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National Safety Month:Raising awareness of home hazards for seniors

Stairwells should be well lit and have firm handrails.
Stairwells should be well lit and have firm handrails.
Photo by Spencer Platt/Getty Images

The National Safety Council is asking thousands of organizations throughout the nation to help support public safety throughout June, especially Preventing prescription drug abuse (week 1); Stop slips, trips and falls (week 2), Be aware of your surroundings (week 3), and Summer safety (bonus week).

According to the CDC, "1 out of every 3 adults over the age of 65 falls annually, but most are reluctant to discuss the problem with anyone, including their doctors. As a result many not only suffer bodily injuries, there are emotional consequences causing them to severely limit their physical activities and personal interactions, leading to increased isolation and depression.

"A lot of seniors end up feeling increasingly helpless. In addition, when a fall does occur, the average hospital stay is almost twice as long for fall victims than other ailments, " states Sharon Roth Macguire, MS, RN, GNP-BC, chief quality-focused care provider for BrightStar Care.

As a result, BrightStar, a national homecare franchise with more than 250 locations across the US would like to emphasize the need for loved ones to make sure their elderly relatives and friends are well looked after by offering the following tips:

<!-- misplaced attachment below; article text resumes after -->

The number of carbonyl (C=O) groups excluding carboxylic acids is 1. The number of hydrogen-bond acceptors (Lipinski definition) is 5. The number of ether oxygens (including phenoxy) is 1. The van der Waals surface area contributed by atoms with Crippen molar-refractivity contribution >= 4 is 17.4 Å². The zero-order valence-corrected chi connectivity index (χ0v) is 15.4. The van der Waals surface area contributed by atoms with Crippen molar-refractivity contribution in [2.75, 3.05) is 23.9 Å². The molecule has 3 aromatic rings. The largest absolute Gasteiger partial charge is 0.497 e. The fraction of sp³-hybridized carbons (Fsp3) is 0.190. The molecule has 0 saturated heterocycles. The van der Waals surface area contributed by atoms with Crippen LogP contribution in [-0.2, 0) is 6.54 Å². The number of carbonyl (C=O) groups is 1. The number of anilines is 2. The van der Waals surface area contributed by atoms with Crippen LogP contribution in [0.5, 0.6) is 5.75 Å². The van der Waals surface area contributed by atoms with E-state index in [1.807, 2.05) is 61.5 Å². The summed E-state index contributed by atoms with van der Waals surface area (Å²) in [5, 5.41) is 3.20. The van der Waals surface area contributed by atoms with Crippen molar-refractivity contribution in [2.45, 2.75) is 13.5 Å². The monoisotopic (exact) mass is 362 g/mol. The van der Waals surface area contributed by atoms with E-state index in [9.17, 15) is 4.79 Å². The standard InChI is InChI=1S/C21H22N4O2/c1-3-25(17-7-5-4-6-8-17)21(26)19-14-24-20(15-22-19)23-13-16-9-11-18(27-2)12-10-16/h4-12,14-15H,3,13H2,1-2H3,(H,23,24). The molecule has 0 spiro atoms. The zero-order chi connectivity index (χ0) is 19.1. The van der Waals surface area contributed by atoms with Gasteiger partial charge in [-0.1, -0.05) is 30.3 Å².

In addition to making sure all rugs and mats are secured to prevent tripping, they also recommend the use of non-slip bathmats in and around showers and tubs, as well as the installation of firm grab bars in them and around toilets.

Stairways should also be kept clear of any objects, and handrails should be sturdy.

Not only should there be a nightstand next to the bed with lamp and phone, but also adequate space for medicines. In addition, all electrical cords (including extension cords) should be kept out of the path of foot traffic, and not plugged into too many appliances.

Night lights are also recommended both in bedrooms and hallways for added safety.

Kitchens can often be the most hazardous rooms in any home. As a result, it is important to make sure that knives and other utensils are stored safely in racks, and that all "on and off" positions on appliances are clearly marked with bright colors. This includes hot and cold water faucets. Foods should be regularly checked for expiration dates and switched out as needed. In addition, caretakers need to be sure that elderly patients do not wear any loose or long-hanging clothing when cooking for themselves on stoves.

Other general safety tips include making sure doors have strong locks, bolted locks and a peephole; outside lights are in working order, the house has an adequate number of smoke and carbon monoxide detectors, and that garage doors operate easily.